Is Jamaica Safe?
by Marsha Smith, Associate Writer
I am pretty sure that this is a question that has been running in your head while considering your vacation to Jamaica.
C'mon, be honest :-)
But that is a very valid question too!
After all, safety is still the most fundamental need in life.
It is a fact that Jamaica is perhaps the most beautiful and exotic island in the Caribbean, richly prized with warm people, sunshine, heritage, sumptuous cuisine, sweet reggae music, the best coffee, and the most pristine beaches – everything you need for that get away, to unwind!
However, it is also a fact that we have a high homicide rate per capita.
But hold on… that does not mean that you will be hurt when you get here.
If that was so, we would have been long banned, certainly by the USA, as a destination not to even consider.
And while violence is unwelcome, you’ll be comforted knowing that over 85% of the violence that takes place in island is usually among gangs or gang affiliated members, scammers, or of a domestic nature - and the reports shows that they are confined to the inner city areas - also known as ‘garrisons’.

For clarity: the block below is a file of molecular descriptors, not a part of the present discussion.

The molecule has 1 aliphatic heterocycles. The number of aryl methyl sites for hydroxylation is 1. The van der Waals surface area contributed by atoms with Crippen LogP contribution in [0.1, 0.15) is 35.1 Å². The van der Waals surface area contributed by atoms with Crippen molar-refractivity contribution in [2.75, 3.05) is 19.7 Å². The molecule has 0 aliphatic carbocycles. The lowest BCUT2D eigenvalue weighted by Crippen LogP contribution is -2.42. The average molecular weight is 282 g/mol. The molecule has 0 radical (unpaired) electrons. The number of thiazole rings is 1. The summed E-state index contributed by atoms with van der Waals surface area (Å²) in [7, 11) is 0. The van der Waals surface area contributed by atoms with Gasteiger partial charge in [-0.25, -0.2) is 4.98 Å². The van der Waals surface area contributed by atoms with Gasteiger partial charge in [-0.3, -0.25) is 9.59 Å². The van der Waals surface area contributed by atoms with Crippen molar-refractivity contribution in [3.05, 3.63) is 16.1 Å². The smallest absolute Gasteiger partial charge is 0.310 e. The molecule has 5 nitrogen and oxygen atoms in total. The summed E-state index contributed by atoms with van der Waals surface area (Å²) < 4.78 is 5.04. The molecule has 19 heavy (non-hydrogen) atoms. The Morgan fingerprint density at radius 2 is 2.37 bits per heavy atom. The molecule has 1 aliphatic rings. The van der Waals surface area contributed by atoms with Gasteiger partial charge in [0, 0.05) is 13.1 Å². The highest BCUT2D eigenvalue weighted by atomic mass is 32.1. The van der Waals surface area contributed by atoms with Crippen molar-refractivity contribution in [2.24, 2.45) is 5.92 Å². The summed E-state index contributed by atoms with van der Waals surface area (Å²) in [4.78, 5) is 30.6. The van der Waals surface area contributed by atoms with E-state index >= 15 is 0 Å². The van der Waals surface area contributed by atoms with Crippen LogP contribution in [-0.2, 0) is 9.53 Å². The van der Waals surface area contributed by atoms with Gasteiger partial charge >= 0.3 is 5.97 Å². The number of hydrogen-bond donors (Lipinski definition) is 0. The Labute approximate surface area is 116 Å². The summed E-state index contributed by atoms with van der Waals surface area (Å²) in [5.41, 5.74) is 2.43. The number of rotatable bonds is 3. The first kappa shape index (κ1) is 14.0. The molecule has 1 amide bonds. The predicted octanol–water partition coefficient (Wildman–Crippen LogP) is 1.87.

Garrisons are usually the most deprived areas where, in most cases, there is abject poverty and political victimization. And tourist doesn't go there.
I was speaking to a friend recently and joked that a Jamaican tourist is probably safer than someone in the garrison!
And that is probably true!
By the way, the island recently celebrated a historical milestone when we welcomed over 4,000,000 (yes, that’s four million, 4 with 6 zeroes!) visitor in a single year! (Read about the history of tourism in Jamaica here)
And bear in mind that a significant number of those visitors are actually repeat guests.
Doesn’t that say something? You be the judge.
During my recent stay at a lovely resort in the second city (Montego Bay), I met some wonderful visitors from Canada and the USA. They all gave glowing remarks about their visits to the island.
They hasten to mention how the staff at the hotel made them feel welcome, their guide that not only entertained but provided them with a wealth of information, and the locals that they encountered while walking the streets and enjoying the attractions.
One defined our people as friendly and warm as the Caribbean sun!
The truth is, like everywhere in the world, cultures are changing somewhat, and if criminals get a chance to take what you have - without been seen or captured, they will try.
So here are my suggestions to you (in Jamaica or anywhere in the world while on your vacation):
And finally, read my extremely popular and helpful question and answer forum to get answers to a whole lot more questions that have already been asked.
For the complete guide to Jamaica, be sure to get my book ‘The Jamaica Insider Guide’.
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